After our visitors left, the next course of business was to procure supplies from a town called Mbale, located about seven hours south of Kaabong. A friend from Kaabong, Sister Mary of PAG church, was also traveling to Mbale and we hooked up with her for the trip. We left on Friday morning and arrived in Mbale by 5pm that day. During the weekend, we spent our time pricing supplies, buying and loading them on a truck coming north. The work wasn't very restful but we did stay in a nice hotel and got several hot showers. You can tell where our priorities lie. :) Being that this was a new experience for us (buying hardware supplies from Mbale), Mary was gracious enough to introduce us to people and give us a hand. Mary owns a small shop in Kaabong that does quite well and she travels to Mbale monthly. We shared a lorry (10 ton truck) with Mary to haul our supplies up to Kaabong this time. The truck was loaded and on the road by Saturday afternoon. Mary traveled with them to oversee the supplies while we stayed on in Mbale, waiting for a mason to arrive from Kampala. The mason (who is working on our house in Timu) arrived on Sunday evening and we started our drive back to Kaabong then.
We looked forward to an evening drive as the air is cooler and we wouldn't get so dehydrated. We usually drive during the hottest times of the day and feel sick by the time we reach a destination. So, we started driving and had an enjoyable ride until passing a place called Soroti. At this point, we still had six hours to drive. What we forgot about night driving is that you can't see the potholes as well until you're on top of them. It was a bumpy ride, to say the least. It took an hour longer than usual because of road conditions. Going through an area called Amuria, we had some more complications. A lorry was stuck in the mud (thankfully not our lorry). We went around him (from the other direction) but found that the road got more narrow and several other lorries were behind him as well. The trucks were too big to turn around, the road was too narrow, and the mud was a danger to them. So, the drivers were all sleeping and waiting for the first lorry to get out of the mud...most likely in the morning. It was 12am at this point. Terrill stopped the vehicle and we all got out to assess the situation. It was almost impossible to pass the other trucks because they were in the middle of the road and the road dropped off about three feet at the edge. We decided that the passengers should stand along the edge while Terrill attempted to pass the trucks. He was inches from the other vehicles and inches from us....but he did it. Spectacular maneuvering! We all breathed easier when the ordeal of passing was finished. The rest of the journey was uneventful except for being surprised by the number of rabbits we saw along the road. We were home by 4am and in bed by 4:10am.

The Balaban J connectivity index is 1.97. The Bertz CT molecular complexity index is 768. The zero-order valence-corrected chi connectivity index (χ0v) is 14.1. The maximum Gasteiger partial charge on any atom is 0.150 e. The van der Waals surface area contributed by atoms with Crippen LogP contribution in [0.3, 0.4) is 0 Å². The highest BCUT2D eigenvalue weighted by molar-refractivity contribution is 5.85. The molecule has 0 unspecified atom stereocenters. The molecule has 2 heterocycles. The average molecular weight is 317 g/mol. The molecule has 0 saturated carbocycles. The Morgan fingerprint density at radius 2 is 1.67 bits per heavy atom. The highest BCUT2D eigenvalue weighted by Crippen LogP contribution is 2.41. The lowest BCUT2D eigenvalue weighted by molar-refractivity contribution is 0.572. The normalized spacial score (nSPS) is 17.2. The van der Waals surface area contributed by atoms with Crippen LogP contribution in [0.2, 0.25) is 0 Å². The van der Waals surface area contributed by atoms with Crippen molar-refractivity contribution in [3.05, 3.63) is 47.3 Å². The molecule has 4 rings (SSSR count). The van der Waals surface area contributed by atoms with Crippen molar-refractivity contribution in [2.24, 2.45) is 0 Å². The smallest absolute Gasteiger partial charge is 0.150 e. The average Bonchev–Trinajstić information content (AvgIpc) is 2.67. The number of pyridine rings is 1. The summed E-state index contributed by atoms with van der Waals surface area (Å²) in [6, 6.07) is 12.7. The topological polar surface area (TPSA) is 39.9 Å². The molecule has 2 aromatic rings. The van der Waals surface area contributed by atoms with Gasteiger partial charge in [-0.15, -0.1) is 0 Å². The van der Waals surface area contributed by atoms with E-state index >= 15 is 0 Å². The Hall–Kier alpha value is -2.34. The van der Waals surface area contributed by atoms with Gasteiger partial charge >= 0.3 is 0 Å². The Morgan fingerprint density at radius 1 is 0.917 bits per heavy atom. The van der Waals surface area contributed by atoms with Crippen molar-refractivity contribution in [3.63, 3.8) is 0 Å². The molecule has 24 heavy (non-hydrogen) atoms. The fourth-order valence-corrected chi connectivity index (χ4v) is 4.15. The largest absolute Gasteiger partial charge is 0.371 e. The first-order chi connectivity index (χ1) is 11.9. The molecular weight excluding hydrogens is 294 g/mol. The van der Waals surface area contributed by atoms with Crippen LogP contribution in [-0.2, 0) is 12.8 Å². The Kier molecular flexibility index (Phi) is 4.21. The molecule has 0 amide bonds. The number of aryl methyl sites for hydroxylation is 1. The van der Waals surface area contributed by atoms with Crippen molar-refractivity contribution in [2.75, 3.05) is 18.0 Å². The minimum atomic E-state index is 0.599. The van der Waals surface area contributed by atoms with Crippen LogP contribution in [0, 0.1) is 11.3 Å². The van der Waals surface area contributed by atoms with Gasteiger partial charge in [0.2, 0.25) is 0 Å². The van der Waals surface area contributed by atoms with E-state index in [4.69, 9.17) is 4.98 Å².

The next day our focus was to find a truck to take our supplies from Kaabong to Timu. The other truck had broken down along the journey and had barely made it to Kaabong. We transferred all the supplies into the PAG church while finding another truck. The Lord was on our side and we found a truck willing to travel on Tuesday.
Bright and early on Tuesday morning we were loading a truck with windows, doors, timbers, bags of cement, water tanks and a few other miscellaneous objects. The road to Timu isn't very good either, but it was a piece of cake compared to our previous trip. We found about 100 Ik waiting to see us. As soon as our doors opened, greetings and requests started coming our way.....medicine, air time (for cell phone use), clothing, honey, food....the list goes on. The truck soon arrived and was unloaded by some Karamojong who were with it. The Ik were perturbed that we didn't hire them to be unloaders. They forgave us but told us not to do it again. ;) We did our business and paid for some honey that we were taking to Malaika. We got the masons set up for work and gave instruction. I delivered groceries to the cook and discussed her salary. The menu was beans and corn mush (atap) for lunch. We were almost ready to leave when the elders called Terrill over to a corner of the compound for a special meeting. Twenty-five men sat in a semi-circle and looked right at Terrill. He called for Pastor Jacob (PAG church in Timu) to come and translate the proceedings. The head elder presented two issues: the community of Timu needed a grinding mill and a clinic for pregnant mothers.We told them that we would prayerfully consider these things and this seemed to be a good enough answer to appease them. At this point, they allowed us to embark on our journey home. It's time for a break!